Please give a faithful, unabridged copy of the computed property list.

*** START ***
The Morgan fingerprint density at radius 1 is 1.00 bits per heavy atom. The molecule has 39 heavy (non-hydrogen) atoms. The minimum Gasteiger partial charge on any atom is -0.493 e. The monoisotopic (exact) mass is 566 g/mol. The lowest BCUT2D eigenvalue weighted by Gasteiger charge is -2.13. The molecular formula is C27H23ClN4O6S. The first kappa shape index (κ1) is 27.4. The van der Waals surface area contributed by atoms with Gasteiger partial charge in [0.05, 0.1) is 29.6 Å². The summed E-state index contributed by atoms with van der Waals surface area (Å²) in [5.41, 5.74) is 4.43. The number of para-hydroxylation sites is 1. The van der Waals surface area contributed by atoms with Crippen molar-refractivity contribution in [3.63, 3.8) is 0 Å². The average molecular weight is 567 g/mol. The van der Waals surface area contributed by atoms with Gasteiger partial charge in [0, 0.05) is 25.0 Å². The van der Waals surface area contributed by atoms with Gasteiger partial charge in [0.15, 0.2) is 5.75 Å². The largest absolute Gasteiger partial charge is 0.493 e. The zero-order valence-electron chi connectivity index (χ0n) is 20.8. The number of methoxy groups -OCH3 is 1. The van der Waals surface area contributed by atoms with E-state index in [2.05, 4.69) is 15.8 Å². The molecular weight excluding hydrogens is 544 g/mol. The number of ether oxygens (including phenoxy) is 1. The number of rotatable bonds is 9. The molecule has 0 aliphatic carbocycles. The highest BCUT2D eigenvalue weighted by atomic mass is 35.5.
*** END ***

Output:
The Morgan fingerprint density at radius 1 is 1.00 bits per heavy atom. The molecule has 39 heavy (non-hydrogen) atoms. The minimum Gasteiger partial charge on any atom is -0.493 e. The monoisotopic (exact) mass is 566 g/mol. The lowest BCUT2D eigenvalue weighted by Gasteiger charge is -2.13. The molecular formula is C27H23ClN4O6S. The first kappa shape index (κ1) is 27.4. The van der Waals surface area contributed by atoms with Gasteiger partial charge in [0.05, 0.1) is 29.6 Å². The summed E-state index contributed by atoms with van der Waals surface area (Å²) in [5.41, 5.74) is 4.43. The number of para-hydroxylation sites is 1. The van der Waals surface area contributed by atoms with Crippen molar-refractivity contribution in [3.63, 3.8) is 0 Å². The average molecular weight is 567 g/mol. The van der Waals surface area contributed by atoms with Gasteiger partial charge in [0, 0.05) is 25.0 Å². The van der Waals surface area contributed by atoms with Gasteiger partial charge in [0.15, 0.2) is 5.75 Å². The largest absolute Gasteiger partial charge is 0.493 e. The zero-order valence-electron chi connectivity index (χ0n) is 20.8. The number of methoxy groups -OCH3 is 1. The van der Waals surface area contributed by atoms with E-state index in [2.05, 4.69) is 15.8 Å². The molecular weight excluding hydrogens is 544 g/mol. The number of ether oxygens (including phenoxy) is 1. The number of rotatable bonds is 9. The molecule has 0 aliphatic carbocycles. The highest BCUT2D eigenvalue weighted by atomic mass is 35.5.